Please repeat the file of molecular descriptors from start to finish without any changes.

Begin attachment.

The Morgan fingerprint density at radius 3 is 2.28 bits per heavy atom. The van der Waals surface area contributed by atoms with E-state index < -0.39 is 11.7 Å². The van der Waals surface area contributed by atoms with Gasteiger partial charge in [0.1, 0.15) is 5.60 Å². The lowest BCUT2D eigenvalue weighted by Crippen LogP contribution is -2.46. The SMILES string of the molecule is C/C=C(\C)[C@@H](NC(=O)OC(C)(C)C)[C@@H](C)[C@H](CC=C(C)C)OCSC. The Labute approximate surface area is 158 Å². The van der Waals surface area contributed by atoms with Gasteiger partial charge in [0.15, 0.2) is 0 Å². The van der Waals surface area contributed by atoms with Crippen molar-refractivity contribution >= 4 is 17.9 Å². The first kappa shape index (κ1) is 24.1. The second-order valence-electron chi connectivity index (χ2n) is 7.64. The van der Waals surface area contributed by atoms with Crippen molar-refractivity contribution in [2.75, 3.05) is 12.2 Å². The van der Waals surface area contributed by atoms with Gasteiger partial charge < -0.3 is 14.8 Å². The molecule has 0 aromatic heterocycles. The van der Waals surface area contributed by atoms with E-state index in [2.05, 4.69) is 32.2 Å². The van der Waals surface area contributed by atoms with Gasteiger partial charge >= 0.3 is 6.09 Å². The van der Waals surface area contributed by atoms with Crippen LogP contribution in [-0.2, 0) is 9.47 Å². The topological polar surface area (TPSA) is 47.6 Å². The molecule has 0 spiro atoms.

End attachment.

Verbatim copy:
The Morgan fingerprint density at radius 3 is 2.28 bits per heavy atom. The van der Waals surface area contributed by atoms with E-state index < -0.39 is 11.7 Å². The van der Waals surface area contributed by atoms with Gasteiger partial charge in [0.1, 0.15) is 5.60 Å². The lowest BCUT2D eigenvalue weighted by Crippen LogP contribution is -2.46. The SMILES string of the molecule is C/C=C(\C)[C@@H](NC(=O)OC(C)(C)C)[C@@H](C)[C@H](CC=C(C)C)OCSC. The Labute approximate surface area is 158 Å². The van der Waals surface area contributed by atoms with Gasteiger partial charge in [0.15, 0.2) is 0 Å². The van der Waals surface area contributed by atoms with Crippen molar-refractivity contribution >= 4 is 17.9 Å². The first kappa shape index (κ1) is 24.1. The second-order valence-electron chi connectivity index (χ2n) is 7.64. The van der Waals surface area contributed by atoms with Crippen molar-refractivity contribution in [2.75, 3.05) is 12.2 Å². The van der Waals surface area contributed by atoms with Gasteiger partial charge < -0.3 is 14.8 Å². The molecule has 0 aromatic heterocycles. The van der Waals surface area contributed by atoms with E-state index in [2.05, 4.69) is 32.2 Å². The van der Waals surface area contributed by atoms with Gasteiger partial charge >= 0.3 is 6.09 Å². The van der Waals surface area contributed by atoms with Crippen LogP contribution in [-0.2, 0) is 9.47 Å². The topological polar surface area (TPSA) is 47.6 Å². The molecule has 0 spiro atoms.